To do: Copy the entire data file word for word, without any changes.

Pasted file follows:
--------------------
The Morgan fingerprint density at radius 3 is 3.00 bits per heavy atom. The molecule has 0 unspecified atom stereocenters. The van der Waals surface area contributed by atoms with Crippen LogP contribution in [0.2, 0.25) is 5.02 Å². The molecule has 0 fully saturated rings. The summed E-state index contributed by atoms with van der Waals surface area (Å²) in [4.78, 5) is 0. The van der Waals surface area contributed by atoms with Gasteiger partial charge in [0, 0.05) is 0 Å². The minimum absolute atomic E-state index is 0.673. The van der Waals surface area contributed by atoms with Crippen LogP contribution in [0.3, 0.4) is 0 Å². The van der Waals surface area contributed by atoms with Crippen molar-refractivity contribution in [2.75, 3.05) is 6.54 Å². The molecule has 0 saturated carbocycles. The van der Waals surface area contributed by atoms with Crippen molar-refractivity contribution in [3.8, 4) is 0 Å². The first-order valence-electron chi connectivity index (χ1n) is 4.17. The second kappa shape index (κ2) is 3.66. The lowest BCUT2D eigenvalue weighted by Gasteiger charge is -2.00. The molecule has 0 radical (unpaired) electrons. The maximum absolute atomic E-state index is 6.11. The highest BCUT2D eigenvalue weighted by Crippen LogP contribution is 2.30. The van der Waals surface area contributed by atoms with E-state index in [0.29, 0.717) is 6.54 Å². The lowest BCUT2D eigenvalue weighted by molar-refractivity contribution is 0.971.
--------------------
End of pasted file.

The Morgan fingerprint density at radius 3 is 3.00 bits per heavy atom. The molecule has 0 unspecified atom stereocenters. The van der Waals surface area contributed by atoms with Crippen LogP contribution in [0.2, 0.25) is 5.02 Å². The molecule has 0 fully saturated rings. The summed E-state index contributed by atoms with van der Waals surface area (Å²) in [4.78, 5) is 0. The van der Waals surface area contributed by atoms with Gasteiger partial charge in [0, 0.05) is 0 Å². The minimum absolute atomic E-state index is 0.673. The van der Waals surface area contributed by atoms with Crippen LogP contribution in [0.3, 0.4) is 0 Å². The van der Waals surface area contributed by atoms with Crippen molar-refractivity contribution in [2.75, 3.05) is 6.54 Å². The molecule has 0 saturated carbocycles. The van der Waals surface area contributed by atoms with Crippen molar-refractivity contribution in [3.8, 4) is 0 Å². The first-order valence-electron chi connectivity index (χ1n) is 4.17. The second kappa shape index (κ2) is 3.66. The lowest BCUT2D eigenvalue weighted by Gasteiger charge is -2.00. The molecule has 0 radical (unpaired) electrons. The maximum absolute atomic E-state index is 6.11. The highest BCUT2D eigenvalue weighted by Crippen LogP contribution is 2.30. The van der Waals surface area contributed by atoms with E-state index in [0.29, 0.717) is 6.54 Å². The lowest BCUT2D eigenvalue weighted by molar-refractivity contribution is 0.971.